ROCKLAND—Forty-five Maine artists have paired up with 50 downtown Rockland businesses to spread awareness of the impact of domestic violence this month for Finding Our Voices (findingourvoices.net), a nonprofit founded and led by photojournalist Patrisha McLean.
With window exhibits displaying banners and original art, as well as an online auction to help end domestic violence currently taking place from October 1 to October 31, all proceeds benefit findingourvoices.net
After several successful window exhibits of the “Let’s Talk About It” banners— featuring the faces of 20 Maine survivors and the local 24/7 domestic abuse hotline number that was displayed in 20-plus Maine towns this past summer, McLean, a Midcoast resident, wanted to focus on Rockland, and Midcoast artists, for October’s National Domestic Abuse Awareness Month. Some of the artists she contacted herself; others reached out to her and the project came together with the support of the Penobscot Chamber of Commerce and the downtown Rockland businesses.
|This painting was created in 1997 about the relationship break up. "I wanted to paint a woman who was courageous enough to leave because of the abuse. There are all kinds of abuse; you don't necessarily need to be hit. I think it often takes women a long time to leave, but sometimes you want to do something good before you leave. It's the context of balance within an unbalanced relationship—softening the blow with a pie."—Barbara Sullivan|
“Pretty much every business up and down Main Street was on board with the idea of putting a banner and/or artists’ work in their windows for the month of October to provide domestic abuse-awareness,” said McLean. “Sometimes artists gave me a choice of images and all the art pieces in the exhibit resonate with me, such as [photographer] Joyce Tenneson’s image of poppies, the beauty of it. Art heals. When you see something that beautiful, it represents the healing that takes place after domestic abuse.” Tenneson’s artwork can be seen in the window of the Dowling Walsh Gallery.
“There are two aspects to domestic violence—when you’re in it and when you get free and that’s what is represented in all of these artworks,” said McLean.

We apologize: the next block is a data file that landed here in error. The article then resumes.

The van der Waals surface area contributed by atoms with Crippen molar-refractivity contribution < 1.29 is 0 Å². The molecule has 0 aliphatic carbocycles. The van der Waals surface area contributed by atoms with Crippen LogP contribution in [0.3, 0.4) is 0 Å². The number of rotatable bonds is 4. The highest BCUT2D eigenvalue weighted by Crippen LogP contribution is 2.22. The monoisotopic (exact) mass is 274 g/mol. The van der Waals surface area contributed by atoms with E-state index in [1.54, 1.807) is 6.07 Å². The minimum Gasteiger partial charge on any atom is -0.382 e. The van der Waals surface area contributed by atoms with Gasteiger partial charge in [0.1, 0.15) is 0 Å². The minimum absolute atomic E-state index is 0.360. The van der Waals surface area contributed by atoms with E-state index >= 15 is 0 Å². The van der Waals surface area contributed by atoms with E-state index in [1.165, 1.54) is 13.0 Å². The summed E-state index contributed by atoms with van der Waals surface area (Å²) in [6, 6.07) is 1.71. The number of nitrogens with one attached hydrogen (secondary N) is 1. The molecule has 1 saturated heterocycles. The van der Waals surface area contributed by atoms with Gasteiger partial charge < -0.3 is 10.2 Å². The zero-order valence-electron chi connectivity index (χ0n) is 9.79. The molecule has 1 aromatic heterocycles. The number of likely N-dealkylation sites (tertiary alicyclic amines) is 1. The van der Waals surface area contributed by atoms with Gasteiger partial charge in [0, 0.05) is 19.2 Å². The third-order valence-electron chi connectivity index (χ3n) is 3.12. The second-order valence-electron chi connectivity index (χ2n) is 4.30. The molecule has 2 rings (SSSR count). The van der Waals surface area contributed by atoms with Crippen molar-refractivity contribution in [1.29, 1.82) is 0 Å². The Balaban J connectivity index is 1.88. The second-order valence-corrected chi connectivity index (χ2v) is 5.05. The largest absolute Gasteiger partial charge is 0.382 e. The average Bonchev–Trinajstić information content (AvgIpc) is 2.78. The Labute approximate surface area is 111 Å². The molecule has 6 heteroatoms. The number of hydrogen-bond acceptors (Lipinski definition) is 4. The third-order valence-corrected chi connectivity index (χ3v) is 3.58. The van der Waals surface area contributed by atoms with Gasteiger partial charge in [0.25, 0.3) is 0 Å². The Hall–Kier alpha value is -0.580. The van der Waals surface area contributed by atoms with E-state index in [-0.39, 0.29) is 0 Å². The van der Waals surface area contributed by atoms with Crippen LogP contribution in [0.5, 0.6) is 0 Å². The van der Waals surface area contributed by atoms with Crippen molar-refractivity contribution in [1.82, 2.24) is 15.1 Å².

Given that the project was pulled together in a matter of weeks, some of the artists provided previously made artwork that resonated with the theme, and some created the artwork specifically for the auction.
|“The testimonies of the women who have suffered from male violence are unsettling to hear. The discomfort we feel is the proof that we have to listen, and finally recognize, that even our silence is a form of complicity. the stories told by courageous Maine women, collecting by Finding Our Voices project, insist that we can no longer tolerate silence, nor excuse violence against women in any of its forms.” —Alan Magee||"Miss Corona" is the original title of this piece in Lowry's series of digital prints. "It had to do with the coronavirus, but extends to the theme of domestic abuse. She's a porcelain bisque figurine with firecrackers coming out of her head, wearing a necklace of crystals and shattered glass. This is a piece about emotional and physical abuse - a plague of violence. Shattered glass, shattered dreams, shattered lives.”—Amy Lowry|
“During this process, a number of people let me know that they grew up with it or have been through domestic violence,” said McLean. “With others who had no experience with it, we had a good discussion of the variables of domestic abuse, to help them figure out what they might create or submit. For instance, Colin Page gave me a watercolor of the Camden Yacht Club and to me, that absolutely goes with the theme because it says domestic abuse also happens to the demographic in the Camden Yacht Club. Another example: Susan Williams gave me a painting of an island and that fits as well, because when you’re suffering from domestic abuse, it feels as though you are separated on your own island. Fred Kellogg gave me a boat in fog and yes, your brain is in a fog when you’re in domestic abuse. Or Julie Crane gave me a painting of a rabbit tumbling and it represents to me tumbling down the rabbit hole like Alice In Wonderland when you’re in domestic abuse. Domestic abuse is so complicated that if someone has been through it and they walk up and down Main Street, I can guarantee you they will find something in every one of the 45 works of art that they can relate to.”
|Maggie's “Let’s Talk About It” banner paired with Antonia Munroe’s Indigo antique damask in the window of four-TWELVE. Antonia’s piece is an homage to Ruth Bader Ginsburg, with the RBG initials forming the decorative pattern. Ginsburg was Maggie’s inspiration to help others avoid what she went through and that is a statue of the late Justice on her office desk where she is a court advocate for domestic abuse victims. Antonia’s artist statement in the fourTWELVE window includes this quote from Ginsburg: “We have yet to devise effective ways... to ward off domestic violence in our homes.”|
Finding Our Voices marshals Survivor Voices and community creativity to promote awareness and understanding the insidiousness and ubiquity of intimate partner abuse, including emotional, financial, physical, and sexual, while ending the shame for victims and empowering them to safely leave, heal, and thrive.
The event’s business sponsors are Pen-Bay Glass, Reny’s; McLean Hospital (parent company of the local Borden’s Cottage); Rockport Automotive, Camden Real Estate Co. and Camden Hospital for Animals. For more information on the auction visit: FindingOurVoices.net/Auction
Kay Stephens can be reached at firstname.lastname@example.org